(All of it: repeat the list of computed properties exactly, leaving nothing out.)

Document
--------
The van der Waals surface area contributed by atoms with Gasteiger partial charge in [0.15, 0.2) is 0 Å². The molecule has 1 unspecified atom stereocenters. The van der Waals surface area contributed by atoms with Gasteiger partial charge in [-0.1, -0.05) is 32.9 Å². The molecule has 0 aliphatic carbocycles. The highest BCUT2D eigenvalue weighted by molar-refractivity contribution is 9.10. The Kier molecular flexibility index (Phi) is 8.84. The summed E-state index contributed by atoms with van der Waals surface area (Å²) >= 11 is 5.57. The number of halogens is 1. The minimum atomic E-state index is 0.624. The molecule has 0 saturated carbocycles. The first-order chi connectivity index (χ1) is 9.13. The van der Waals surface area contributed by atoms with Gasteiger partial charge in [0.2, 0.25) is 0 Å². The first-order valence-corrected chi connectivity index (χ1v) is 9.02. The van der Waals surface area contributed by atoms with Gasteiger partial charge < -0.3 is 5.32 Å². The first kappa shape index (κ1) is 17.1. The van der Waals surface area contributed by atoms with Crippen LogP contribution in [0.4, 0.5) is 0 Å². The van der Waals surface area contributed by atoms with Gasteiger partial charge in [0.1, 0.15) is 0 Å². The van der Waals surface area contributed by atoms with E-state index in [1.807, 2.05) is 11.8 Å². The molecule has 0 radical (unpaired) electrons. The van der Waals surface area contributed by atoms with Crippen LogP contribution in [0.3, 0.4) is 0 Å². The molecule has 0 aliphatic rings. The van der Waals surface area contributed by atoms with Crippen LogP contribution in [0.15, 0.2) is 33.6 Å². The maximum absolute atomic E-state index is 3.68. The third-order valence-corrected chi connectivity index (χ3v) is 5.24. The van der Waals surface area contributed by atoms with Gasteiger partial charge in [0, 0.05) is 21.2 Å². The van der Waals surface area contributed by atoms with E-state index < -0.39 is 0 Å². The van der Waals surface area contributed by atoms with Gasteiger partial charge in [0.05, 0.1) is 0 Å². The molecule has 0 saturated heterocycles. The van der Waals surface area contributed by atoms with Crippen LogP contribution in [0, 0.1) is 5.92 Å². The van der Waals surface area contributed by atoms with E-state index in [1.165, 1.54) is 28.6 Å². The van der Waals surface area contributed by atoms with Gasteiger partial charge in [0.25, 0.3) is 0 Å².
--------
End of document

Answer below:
The van der Waals surface area contributed by atoms with Gasteiger partial charge in [0.15, 0.2) is 0 Å². The molecule has 1 unspecified atom stereocenters. The van der Waals surface area contributed by atoms with Gasteiger partial charge in [-0.1, -0.05) is 32.9 Å². The molecule has 0 aliphatic carbocycles. The highest BCUT2D eigenvalue weighted by molar-refractivity contribution is 9.10. The Kier molecular flexibility index (Phi) is 8.84. The summed E-state index contributed by atoms with van der Waals surface area (Å²) >= 11 is 5.57. The number of halogens is 1. The minimum atomic E-state index is 0.624. The molecule has 0 saturated carbocycles. The first-order chi connectivity index (χ1) is 9.13. The van der Waals surface area contributed by atoms with Gasteiger partial charge in [0.2, 0.25) is 0 Å². The first-order valence-corrected chi connectivity index (χ1v) is 9.02. The van der Waals surface area contributed by atoms with Gasteiger partial charge < -0.3 is 5.32 Å². The first kappa shape index (κ1) is 17.1. The van der Waals surface area contributed by atoms with Crippen LogP contribution in [0.4, 0.5) is 0 Å². The van der Waals surface area contributed by atoms with Gasteiger partial charge in [0.1, 0.15) is 0 Å². The van der Waals surface area contributed by atoms with E-state index in [1.807, 2.05) is 11.8 Å². The molecule has 0 radical (unpaired) electrons. The van der Waals surface area contributed by atoms with Crippen LogP contribution in [0.3, 0.4) is 0 Å². The molecule has 0 aliphatic rings. The van der Waals surface area contributed by atoms with Crippen LogP contribution in [0.15, 0.2) is 33.6 Å². The maximum absolute atomic E-state index is 3.68. The third-order valence-corrected chi connectivity index (χ3v) is 5.24. The van der Waals surface area contributed by atoms with Gasteiger partial charge in [0, 0.05) is 21.2 Å². The van der Waals surface area contributed by atoms with E-state index < -0.39 is 0 Å². The van der Waals surface area contributed by atoms with Gasteiger partial charge in [0.05, 0.1) is 0 Å². The molecule has 0 saturated heterocycles. The van der Waals surface area contributed by atoms with Crippen LogP contribution in [0, 0.1) is 5.92 Å². The van der Waals surface area contributed by atoms with E-state index in [1.165, 1.54) is 28.6 Å². The van der Waals surface area contributed by atoms with Gasteiger partial charge in [0.25, 0.3) is 0 Å².